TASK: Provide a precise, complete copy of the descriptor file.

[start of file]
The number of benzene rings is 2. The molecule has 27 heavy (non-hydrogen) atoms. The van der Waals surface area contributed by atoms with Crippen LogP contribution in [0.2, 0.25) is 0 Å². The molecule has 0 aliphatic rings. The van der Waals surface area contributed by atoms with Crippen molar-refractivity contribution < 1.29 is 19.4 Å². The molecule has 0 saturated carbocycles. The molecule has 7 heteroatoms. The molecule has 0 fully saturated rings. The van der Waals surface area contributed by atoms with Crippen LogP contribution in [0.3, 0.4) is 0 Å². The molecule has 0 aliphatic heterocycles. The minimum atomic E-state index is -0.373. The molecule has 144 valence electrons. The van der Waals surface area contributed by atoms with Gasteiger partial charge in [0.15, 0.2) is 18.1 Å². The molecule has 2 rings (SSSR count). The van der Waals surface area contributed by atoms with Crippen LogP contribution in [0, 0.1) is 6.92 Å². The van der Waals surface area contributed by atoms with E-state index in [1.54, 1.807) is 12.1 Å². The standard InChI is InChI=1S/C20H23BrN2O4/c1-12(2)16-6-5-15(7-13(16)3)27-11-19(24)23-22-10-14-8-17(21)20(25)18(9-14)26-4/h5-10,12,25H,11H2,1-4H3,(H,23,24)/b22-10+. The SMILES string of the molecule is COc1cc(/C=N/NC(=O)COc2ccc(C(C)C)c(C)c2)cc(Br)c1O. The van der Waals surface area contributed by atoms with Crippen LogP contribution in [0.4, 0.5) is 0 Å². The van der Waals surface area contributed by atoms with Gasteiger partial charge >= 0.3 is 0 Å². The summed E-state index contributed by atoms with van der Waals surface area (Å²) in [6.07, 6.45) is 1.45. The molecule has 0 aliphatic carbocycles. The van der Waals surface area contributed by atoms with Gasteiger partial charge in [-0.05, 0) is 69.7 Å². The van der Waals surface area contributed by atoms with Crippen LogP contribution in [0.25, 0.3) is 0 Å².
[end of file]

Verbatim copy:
The number of benzene rings is 2. The molecule has 27 heavy (non-hydrogen) atoms. The van der Waals surface area contributed by atoms with Crippen LogP contribution in [0.2, 0.25) is 0 Å². The molecule has 0 aliphatic rings. The van der Waals surface area contributed by atoms with Crippen molar-refractivity contribution < 1.29 is 19.4 Å². The molecule has 0 saturated carbocycles. The molecule has 7 heteroatoms. The molecule has 0 fully saturated rings. The van der Waals surface area contributed by atoms with Crippen LogP contribution in [0.3, 0.4) is 0 Å². The molecule has 0 aliphatic heterocycles. The minimum atomic E-state index is -0.373. The molecule has 144 valence electrons. The van der Waals surface area contributed by atoms with Gasteiger partial charge in [0.15, 0.2) is 18.1 Å². The molecule has 2 rings (SSSR count). The van der Waals surface area contributed by atoms with Crippen LogP contribution in [0, 0.1) is 6.92 Å². The van der Waals surface area contributed by atoms with E-state index in [1.54, 1.807) is 12.1 Å². The standard InChI is InChI=1S/C20H23BrN2O4/c1-12(2)16-6-5-15(7-13(16)3)27-11-19(24)23-22-10-14-8-17(21)20(25)18(9-14)26-4/h5-10,12,25H,11H2,1-4H3,(H,23,24)/b22-10+. The SMILES string of the molecule is COc1cc(/C=N/NC(=O)COc2ccc(C(C)C)c(C)c2)cc(Br)c1O. The van der Waals surface area contributed by atoms with Crippen LogP contribution in [0.4, 0.5) is 0 Å². The van der Waals surface area contributed by atoms with Gasteiger partial charge >= 0.3 is 0 Å². The summed E-state index contributed by atoms with van der Waals surface area (Å²) in [6.07, 6.45) is 1.45. The molecule has 0 aliphatic carbocycles. The van der Waals surface area contributed by atoms with Gasteiger partial charge in [-0.05, 0) is 69.7 Å². The van der Waals surface area contributed by atoms with Crippen LogP contribution in [0.25, 0.3) is 0 Å².